Archive for June 20, 2016
I just had a most fun weekend with my high school friends for an all-class reunion. It has been more years that I want to count, but it seems we always pick up where we left off, and we always love getting together! Since I’m still a “local”, I love opening up the house to my out of town friends. I was bestowed with some very creative and lovely gifts and want to share some pictures, because I thought that if you are like me, then you are always looking for ideas for great gifts! These ladies came up with some fantastic and thoughtful ones that you could tailor to your own lucky recipient!
I love this windsock. I hung it out off the deck railing right away to signal that the party had begun, and not only is it colorful and cute, but after a couple of days we realized it had a hidden benefit! I have a wide deck railing that the birds like to perch on, and every day I would need to wash it off due to the bird’s leaving something unwanted behind — if you know what I mean. The motion of the windsock hanging so close to the rail kept them from perching there, or doing their “business” there. Yay! Hidden benefit!!!! Don’t worry though, there are plenty of close by spots for them to perch, and for us to enjoy them in the garden.
Here’s another creative, pretty and very useful gift that any gardening lady or gent would love! These are specially-made hand and foot scrubs — sugar for your hands, and salt for your feet. There are many recipes to make these online and you can even color them with food dye to match the personality of your lucky recipient. And really, who doesn’t like to pamper themselves after a long day’s gardening? Perfect! Of course, these containers are just right, too!
I thought this was truly fantastic: an Earthgirl statue bestowed on yours truly — I’m humbled! This was a very inventive gift for me, of course, but there are so many interesting statues out there, that I’m sure you could find the perfect one for your gardener as well! Also, I included a couple of other things I have received over the years in the photo. Watering cans are classic, fun and useful, and I’ve always loved this stained glass panel of Monet’s Waterlily garden.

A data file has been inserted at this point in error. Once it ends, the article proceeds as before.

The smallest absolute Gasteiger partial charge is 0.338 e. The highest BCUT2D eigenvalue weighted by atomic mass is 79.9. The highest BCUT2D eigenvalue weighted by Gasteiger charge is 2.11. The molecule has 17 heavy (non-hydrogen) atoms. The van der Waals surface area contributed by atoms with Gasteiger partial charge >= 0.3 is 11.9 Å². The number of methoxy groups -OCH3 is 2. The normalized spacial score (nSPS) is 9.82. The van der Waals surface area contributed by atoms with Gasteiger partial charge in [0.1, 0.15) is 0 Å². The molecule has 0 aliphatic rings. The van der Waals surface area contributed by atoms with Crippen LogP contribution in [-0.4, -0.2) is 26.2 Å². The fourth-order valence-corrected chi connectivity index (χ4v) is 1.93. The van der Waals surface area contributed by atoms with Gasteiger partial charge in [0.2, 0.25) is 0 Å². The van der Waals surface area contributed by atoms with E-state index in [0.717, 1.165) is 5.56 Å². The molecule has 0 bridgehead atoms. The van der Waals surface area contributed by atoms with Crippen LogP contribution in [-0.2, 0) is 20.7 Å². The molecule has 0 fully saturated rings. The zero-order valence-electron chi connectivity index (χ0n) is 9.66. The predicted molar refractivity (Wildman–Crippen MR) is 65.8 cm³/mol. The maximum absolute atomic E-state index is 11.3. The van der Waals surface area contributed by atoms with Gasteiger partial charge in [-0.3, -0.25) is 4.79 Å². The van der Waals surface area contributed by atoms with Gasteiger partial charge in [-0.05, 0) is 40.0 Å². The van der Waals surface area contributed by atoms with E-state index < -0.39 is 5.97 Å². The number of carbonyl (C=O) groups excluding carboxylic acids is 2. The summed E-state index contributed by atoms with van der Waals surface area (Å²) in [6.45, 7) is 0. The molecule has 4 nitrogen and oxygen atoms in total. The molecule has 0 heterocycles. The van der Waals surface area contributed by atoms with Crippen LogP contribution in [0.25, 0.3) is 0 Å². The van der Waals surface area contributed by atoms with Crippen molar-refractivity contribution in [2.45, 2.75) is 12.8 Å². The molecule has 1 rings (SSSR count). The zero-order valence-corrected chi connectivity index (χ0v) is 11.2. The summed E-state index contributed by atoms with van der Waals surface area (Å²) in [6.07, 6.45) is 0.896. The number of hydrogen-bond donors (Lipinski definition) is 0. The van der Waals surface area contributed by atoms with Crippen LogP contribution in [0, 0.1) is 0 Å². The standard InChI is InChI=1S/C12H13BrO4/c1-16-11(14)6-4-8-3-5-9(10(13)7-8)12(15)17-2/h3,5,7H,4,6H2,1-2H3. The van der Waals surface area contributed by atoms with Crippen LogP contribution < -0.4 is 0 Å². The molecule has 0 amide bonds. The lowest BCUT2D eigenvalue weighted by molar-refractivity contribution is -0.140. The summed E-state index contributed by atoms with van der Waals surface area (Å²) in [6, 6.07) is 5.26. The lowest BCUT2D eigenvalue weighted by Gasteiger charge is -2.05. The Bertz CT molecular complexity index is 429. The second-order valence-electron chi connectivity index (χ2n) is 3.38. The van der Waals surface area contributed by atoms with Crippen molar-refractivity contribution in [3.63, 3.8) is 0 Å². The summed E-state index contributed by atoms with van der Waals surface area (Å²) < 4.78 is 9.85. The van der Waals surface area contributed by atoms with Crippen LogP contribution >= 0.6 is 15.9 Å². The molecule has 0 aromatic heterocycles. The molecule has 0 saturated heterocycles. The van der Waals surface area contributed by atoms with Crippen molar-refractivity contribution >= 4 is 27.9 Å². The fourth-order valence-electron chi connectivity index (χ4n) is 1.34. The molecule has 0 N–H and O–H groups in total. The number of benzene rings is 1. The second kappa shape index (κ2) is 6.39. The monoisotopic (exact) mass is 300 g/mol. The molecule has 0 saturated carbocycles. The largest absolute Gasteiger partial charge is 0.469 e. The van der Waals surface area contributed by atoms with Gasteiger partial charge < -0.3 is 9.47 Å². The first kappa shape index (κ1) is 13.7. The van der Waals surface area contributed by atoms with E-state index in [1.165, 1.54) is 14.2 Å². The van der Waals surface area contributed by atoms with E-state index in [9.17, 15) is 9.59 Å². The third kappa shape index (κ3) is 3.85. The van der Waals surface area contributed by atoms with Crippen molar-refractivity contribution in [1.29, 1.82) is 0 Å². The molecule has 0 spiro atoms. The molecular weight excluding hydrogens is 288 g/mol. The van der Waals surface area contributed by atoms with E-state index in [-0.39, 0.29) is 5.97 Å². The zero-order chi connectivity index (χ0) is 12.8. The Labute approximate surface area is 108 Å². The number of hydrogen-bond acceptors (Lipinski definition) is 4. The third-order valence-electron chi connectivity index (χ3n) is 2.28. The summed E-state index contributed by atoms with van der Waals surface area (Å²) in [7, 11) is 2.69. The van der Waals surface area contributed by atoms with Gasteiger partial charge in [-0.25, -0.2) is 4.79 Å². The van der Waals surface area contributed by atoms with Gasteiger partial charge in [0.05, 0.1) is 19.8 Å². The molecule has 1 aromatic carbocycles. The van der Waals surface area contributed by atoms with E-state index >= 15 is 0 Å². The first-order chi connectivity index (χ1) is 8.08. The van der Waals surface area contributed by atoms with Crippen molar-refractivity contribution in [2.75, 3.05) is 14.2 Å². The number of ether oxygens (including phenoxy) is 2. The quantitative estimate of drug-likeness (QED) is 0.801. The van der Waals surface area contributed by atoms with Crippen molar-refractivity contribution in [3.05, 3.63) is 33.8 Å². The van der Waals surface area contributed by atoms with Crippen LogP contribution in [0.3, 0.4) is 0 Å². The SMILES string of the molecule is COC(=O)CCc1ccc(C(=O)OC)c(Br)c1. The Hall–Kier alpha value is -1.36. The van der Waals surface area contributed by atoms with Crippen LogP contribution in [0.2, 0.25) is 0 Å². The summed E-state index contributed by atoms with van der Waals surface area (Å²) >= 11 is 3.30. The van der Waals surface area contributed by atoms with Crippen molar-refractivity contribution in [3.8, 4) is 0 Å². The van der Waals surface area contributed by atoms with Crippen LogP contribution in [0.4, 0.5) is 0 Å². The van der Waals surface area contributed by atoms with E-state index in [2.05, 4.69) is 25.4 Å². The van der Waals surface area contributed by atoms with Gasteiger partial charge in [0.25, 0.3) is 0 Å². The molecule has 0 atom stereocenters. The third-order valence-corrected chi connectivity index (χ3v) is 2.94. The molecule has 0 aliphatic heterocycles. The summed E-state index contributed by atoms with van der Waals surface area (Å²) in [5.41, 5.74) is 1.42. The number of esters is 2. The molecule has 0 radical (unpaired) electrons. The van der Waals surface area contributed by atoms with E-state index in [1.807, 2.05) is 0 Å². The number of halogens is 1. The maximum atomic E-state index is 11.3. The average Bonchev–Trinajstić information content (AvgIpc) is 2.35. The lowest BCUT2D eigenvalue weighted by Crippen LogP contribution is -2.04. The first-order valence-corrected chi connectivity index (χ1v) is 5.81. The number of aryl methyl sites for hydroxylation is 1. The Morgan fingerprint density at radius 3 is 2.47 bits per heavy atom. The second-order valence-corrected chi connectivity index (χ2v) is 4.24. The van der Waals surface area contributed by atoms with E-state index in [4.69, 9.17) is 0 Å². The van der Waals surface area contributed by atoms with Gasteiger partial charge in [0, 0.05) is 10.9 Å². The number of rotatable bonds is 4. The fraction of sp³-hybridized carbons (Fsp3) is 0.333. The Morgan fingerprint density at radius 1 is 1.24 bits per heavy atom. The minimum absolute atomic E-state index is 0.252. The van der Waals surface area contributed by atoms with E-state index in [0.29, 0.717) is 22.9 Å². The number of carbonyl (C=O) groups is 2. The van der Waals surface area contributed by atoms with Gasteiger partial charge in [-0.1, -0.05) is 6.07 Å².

And last, but not least — what a perfect way to end the day: to sit back to view your garden, but with a glass of wine in a hand-painted wineglass! There was a different glass for each of us. How special is that??
I hope these imaginative ideas will help you to choose a great gift next time you are looking for one. Thank you again to my lovely house guests, I will treasure these always! And you shouldn’t have!
Soaking as a sponge doesn’t even come close to how damp the garden has been here in the mid-Atlantic region. With more than a month of rainy days and only a few sunny ones mixed in, some extreme measures are needed here. Almost half of the flowers that I planted ended up rotting from it all. On the other hand, it caused a lot of the established plants to grow a ton of wimpy new growth because they were growing so fast. So here’s my 911 to help manage this crazy season’s issues.
First, if you have heavy rain in the forecast and have flower pots or planters go ahead and remove the drain dishes so that the rain will drain through and not become soggy. This is also a good idea in general, with so many mosquito-borne diseases this year. If the flower pots are not too heavy and you have some overhead coverage, like a porch or under a deck, carry the pots underneath before the rain so that the blooms do not get damaged or rot. I did this with my roses, and was very glad I did. Open blooms will be destroyed by the heavy rains. If this happens, deadhead the plants as soon as possible.
If your grass is thoroughly soaked, try to stay off of it until it dries. When it’s walked on with standing water, it crushes the soil, compacting it which can then lead to other problems and weeds down the road. Clover is really difficult to get rid of and seems to love compacted soil, as do dandelions, and many of the weeds that we try so hard to keep away.
It’s also not a good idea to mow when the lawn is wet. That rips the blades of grass, instead of cutting them, so you will get brown tips to your lawn- not a good look! Beware of using the mulching option on your mower when there has been this much rain, it is better to collect and compost the clippings until the soil has had some time to dry out. Mulching the lawn clippings right now can cause fungus and mold issues.
Where extremely fast growth has occurred on plants you may need to either stake the plants to give them some extra time to strengthen, or trim them up some. This is the time of year when azalea and rhododendron bushes should be trimmed anyway, now that they are done blooming. And with all this rain that we’ve had, a granular slow release fertilizer can be helpful. Keep an eye out for wilting, and trim it out, ASAP. That will hopefully halt any further disease.
One last thing: if you do see wilting and fungus that need to be trimmed out, please have a small container of rubbing alcohol that you can dip the blades of your trimmer into between cuts, so you won’t spread infection from plant to plant.
I hope that you won’t have much damage in your garden, like I did, but it can’t help to know some plant CPR just in case! Happy gardening!